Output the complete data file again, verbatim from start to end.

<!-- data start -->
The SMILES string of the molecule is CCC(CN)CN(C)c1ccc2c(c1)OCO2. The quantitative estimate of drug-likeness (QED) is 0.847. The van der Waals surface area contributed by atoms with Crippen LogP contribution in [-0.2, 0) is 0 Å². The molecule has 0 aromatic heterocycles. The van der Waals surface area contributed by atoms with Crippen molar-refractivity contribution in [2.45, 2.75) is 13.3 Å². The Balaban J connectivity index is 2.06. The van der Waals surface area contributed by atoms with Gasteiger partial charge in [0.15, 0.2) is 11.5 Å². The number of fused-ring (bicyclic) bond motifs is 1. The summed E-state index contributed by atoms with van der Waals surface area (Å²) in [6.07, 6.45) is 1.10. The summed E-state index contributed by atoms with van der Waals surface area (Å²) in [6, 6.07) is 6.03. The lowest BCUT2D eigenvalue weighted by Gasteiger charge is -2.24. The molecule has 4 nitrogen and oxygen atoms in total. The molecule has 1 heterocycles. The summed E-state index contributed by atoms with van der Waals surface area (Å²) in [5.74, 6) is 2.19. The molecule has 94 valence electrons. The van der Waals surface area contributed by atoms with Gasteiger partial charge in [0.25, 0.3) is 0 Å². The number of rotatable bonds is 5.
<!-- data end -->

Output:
The SMILES string of the molecule is CCC(CN)CN(C)c1ccc2c(c1)OCO2. The quantitative estimate of drug-likeness (QED) is 0.847. The van der Waals surface area contributed by atoms with Crippen LogP contribution in [-0.2, 0) is 0 Å². The molecule has 0 aromatic heterocycles. The van der Waals surface area contributed by atoms with Crippen molar-refractivity contribution in [2.45, 2.75) is 13.3 Å². The Balaban J connectivity index is 2.06. The van der Waals surface area contributed by atoms with Gasteiger partial charge in [0.15, 0.2) is 11.5 Å². The number of fused-ring (bicyclic) bond motifs is 1. The summed E-state index contributed by atoms with van der Waals surface area (Å²) in [6.07, 6.45) is 1.10. The summed E-state index contributed by atoms with van der Waals surface area (Å²) in [6, 6.07) is 6.03. The lowest BCUT2D eigenvalue weighted by Gasteiger charge is -2.24. The molecule has 4 nitrogen and oxygen atoms in total. The molecule has 1 heterocycles. The summed E-state index contributed by atoms with van der Waals surface area (Å²) in [5.74, 6) is 2.19. The molecule has 94 valence electrons. The van der Waals surface area contributed by atoms with Gasteiger partial charge in [0.25, 0.3) is 0 Å². The number of rotatable bonds is 5.